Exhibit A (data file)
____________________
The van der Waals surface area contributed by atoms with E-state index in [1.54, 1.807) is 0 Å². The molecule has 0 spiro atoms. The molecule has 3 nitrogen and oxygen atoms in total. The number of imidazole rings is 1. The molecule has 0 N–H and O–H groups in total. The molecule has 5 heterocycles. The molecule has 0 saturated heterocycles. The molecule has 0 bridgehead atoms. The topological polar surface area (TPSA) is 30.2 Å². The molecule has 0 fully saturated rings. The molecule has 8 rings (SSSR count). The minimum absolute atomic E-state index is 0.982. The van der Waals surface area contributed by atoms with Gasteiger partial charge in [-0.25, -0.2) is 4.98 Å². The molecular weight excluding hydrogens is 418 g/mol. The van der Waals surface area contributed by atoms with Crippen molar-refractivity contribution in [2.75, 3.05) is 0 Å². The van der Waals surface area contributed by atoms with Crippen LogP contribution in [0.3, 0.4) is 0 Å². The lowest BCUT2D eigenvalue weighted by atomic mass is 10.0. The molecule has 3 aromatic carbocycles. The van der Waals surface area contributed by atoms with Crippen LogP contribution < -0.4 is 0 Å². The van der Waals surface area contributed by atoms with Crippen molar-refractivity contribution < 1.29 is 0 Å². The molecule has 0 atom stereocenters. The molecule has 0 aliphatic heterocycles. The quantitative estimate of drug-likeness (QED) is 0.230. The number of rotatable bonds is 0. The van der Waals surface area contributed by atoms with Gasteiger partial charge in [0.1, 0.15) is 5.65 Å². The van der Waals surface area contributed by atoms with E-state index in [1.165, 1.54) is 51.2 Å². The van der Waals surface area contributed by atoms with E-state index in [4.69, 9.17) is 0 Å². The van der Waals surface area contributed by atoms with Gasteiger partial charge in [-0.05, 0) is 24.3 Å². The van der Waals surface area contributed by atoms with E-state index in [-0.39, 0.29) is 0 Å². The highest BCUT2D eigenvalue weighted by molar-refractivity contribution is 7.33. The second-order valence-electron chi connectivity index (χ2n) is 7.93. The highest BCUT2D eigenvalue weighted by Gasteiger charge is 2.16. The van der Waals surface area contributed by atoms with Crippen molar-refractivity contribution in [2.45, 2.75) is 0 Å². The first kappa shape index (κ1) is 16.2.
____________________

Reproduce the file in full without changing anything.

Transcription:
The van der Waals surface area contributed by atoms with E-state index in [1.54, 1.807) is 0 Å². The molecule has 0 spiro atoms. The molecule has 3 nitrogen and oxygen atoms in total. The number of imidazole rings is 1. The molecule has 0 N–H and O–H groups in total. The molecule has 5 heterocycles. The molecule has 0 saturated heterocycles. The molecule has 0 bridgehead atoms. The topological polar surface area (TPSA) is 30.2 Å². The molecule has 0 fully saturated rings. The molecule has 8 rings (SSSR count). The minimum absolute atomic E-state index is 0.982. The van der Waals surface area contributed by atoms with Gasteiger partial charge in [-0.25, -0.2) is 4.98 Å². The molecular weight excluding hydrogens is 418 g/mol. The van der Waals surface area contributed by atoms with Crippen molar-refractivity contribution in [2.75, 3.05) is 0 Å². The van der Waals surface area contributed by atoms with Crippen LogP contribution in [0.3, 0.4) is 0 Å². The lowest BCUT2D eigenvalue weighted by atomic mass is 10.0. The molecule has 3 aromatic carbocycles. The van der Waals surface area contributed by atoms with Crippen LogP contribution < -0.4 is 0 Å². The van der Waals surface area contributed by atoms with Crippen molar-refractivity contribution < 1.29 is 0 Å². The molecule has 0 atom stereocenters. The molecule has 0 aliphatic heterocycles. The quantitative estimate of drug-likeness (QED) is 0.230. The number of rotatable bonds is 0. The van der Waals surface area contributed by atoms with Gasteiger partial charge in [0.1, 0.15) is 5.65 Å². The van der Waals surface area contributed by atoms with E-state index in [1.165, 1.54) is 51.2 Å². The van der Waals surface area contributed by atoms with E-state index in [4.69, 9.17) is 0 Å². The van der Waals surface area contributed by atoms with Gasteiger partial charge in [-0.05, 0) is 24.3 Å². The van der Waals surface area contributed by atoms with E-state index in [-0.39, 0.29) is 0 Å². The highest BCUT2D eigenvalue weighted by molar-refractivity contribution is 7.33. The second-order valence-electron chi connectivity index (χ2n) is 7.93. The highest BCUT2D eigenvalue weighted by Gasteiger charge is 2.16. The van der Waals surface area contributed by atoms with Crippen molar-refractivity contribution in [2.45, 2.75) is 0 Å². The first kappa shape index (κ1) is 16.2.